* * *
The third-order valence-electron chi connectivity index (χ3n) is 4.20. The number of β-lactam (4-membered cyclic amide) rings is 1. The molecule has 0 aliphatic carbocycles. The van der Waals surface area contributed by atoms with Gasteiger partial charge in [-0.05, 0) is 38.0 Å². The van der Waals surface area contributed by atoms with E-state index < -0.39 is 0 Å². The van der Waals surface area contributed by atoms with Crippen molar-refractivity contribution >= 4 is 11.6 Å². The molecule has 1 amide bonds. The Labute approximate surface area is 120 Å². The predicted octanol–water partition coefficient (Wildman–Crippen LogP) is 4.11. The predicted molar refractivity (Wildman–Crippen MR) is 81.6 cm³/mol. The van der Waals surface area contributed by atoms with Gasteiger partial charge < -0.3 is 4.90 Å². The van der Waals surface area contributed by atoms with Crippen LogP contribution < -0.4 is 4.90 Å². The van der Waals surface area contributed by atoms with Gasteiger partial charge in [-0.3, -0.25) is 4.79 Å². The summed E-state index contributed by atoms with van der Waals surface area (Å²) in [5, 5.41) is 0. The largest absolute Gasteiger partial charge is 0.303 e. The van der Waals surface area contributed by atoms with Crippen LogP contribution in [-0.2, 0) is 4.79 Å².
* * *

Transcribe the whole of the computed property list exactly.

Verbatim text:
The third-order valence-electron chi connectivity index (χ3n) is 4.20. The number of β-lactam (4-membered cyclic amide) rings is 1. The molecule has 0 aliphatic carbocycles. The van der Waals surface area contributed by atoms with Gasteiger partial charge in [-0.05, 0) is 38.0 Å². The van der Waals surface area contributed by atoms with E-state index < -0.39 is 0 Å². The van der Waals surface area contributed by atoms with Crippen molar-refractivity contribution >= 4 is 11.6 Å². The molecule has 1 amide bonds. The Labute approximate surface area is 120 Å². The predicted octanol–water partition coefficient (Wildman–Crippen LogP) is 4.11. The predicted molar refractivity (Wildman–Crippen MR) is 81.6 cm³/mol. The van der Waals surface area contributed by atoms with Gasteiger partial charge < -0.3 is 4.90 Å². The van der Waals surface area contributed by atoms with Crippen LogP contribution < -0.4 is 4.90 Å². The van der Waals surface area contributed by atoms with Gasteiger partial charge in [-0.3, -0.25) is 4.79 Å². The summed E-state index contributed by atoms with van der Waals surface area (Å²) in [5, 5.41) is 0. The largest absolute Gasteiger partial charge is 0.303 e. The van der Waals surface area contributed by atoms with Crippen LogP contribution in [-0.2, 0) is 4.79 Å².